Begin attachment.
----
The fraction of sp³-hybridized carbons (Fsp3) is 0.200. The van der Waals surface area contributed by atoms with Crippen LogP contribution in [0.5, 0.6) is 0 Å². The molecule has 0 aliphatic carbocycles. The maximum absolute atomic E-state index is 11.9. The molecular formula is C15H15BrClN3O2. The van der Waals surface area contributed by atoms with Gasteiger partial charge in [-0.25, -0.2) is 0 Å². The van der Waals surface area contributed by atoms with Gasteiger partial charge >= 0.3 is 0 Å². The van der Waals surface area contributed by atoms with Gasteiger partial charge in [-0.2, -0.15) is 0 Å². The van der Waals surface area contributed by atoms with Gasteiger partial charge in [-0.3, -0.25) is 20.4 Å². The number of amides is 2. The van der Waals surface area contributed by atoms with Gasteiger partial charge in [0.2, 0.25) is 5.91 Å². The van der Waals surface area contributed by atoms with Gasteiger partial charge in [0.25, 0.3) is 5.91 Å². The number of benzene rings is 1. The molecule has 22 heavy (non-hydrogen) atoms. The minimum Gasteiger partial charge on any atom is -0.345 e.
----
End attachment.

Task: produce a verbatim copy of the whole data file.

The fraction of sp³-hybridized carbons (Fsp3) is 0.200. The van der Waals surface area contributed by atoms with Crippen LogP contribution in [0.5, 0.6) is 0 Å². The molecule has 0 aliphatic carbocycles. The maximum absolute atomic E-state index is 11.9. The molecular formula is C15H15BrClN3O2. The van der Waals surface area contributed by atoms with Gasteiger partial charge in [-0.25, -0.2) is 0 Å². The van der Waals surface area contributed by atoms with Gasteiger partial charge >= 0.3 is 0 Å². The van der Waals surface area contributed by atoms with Gasteiger partial charge in [-0.2, -0.15) is 0 Å². The van der Waals surface area contributed by atoms with Gasteiger partial charge in [-0.3, -0.25) is 20.4 Å². The number of amides is 2. The van der Waals surface area contributed by atoms with Gasteiger partial charge in [0.2, 0.25) is 5.91 Å². The van der Waals surface area contributed by atoms with Gasteiger partial charge in [0.25, 0.3) is 5.91 Å². The number of benzene rings is 1. The molecule has 22 heavy (non-hydrogen) atoms. The minimum Gasteiger partial charge on any atom is -0.345 e.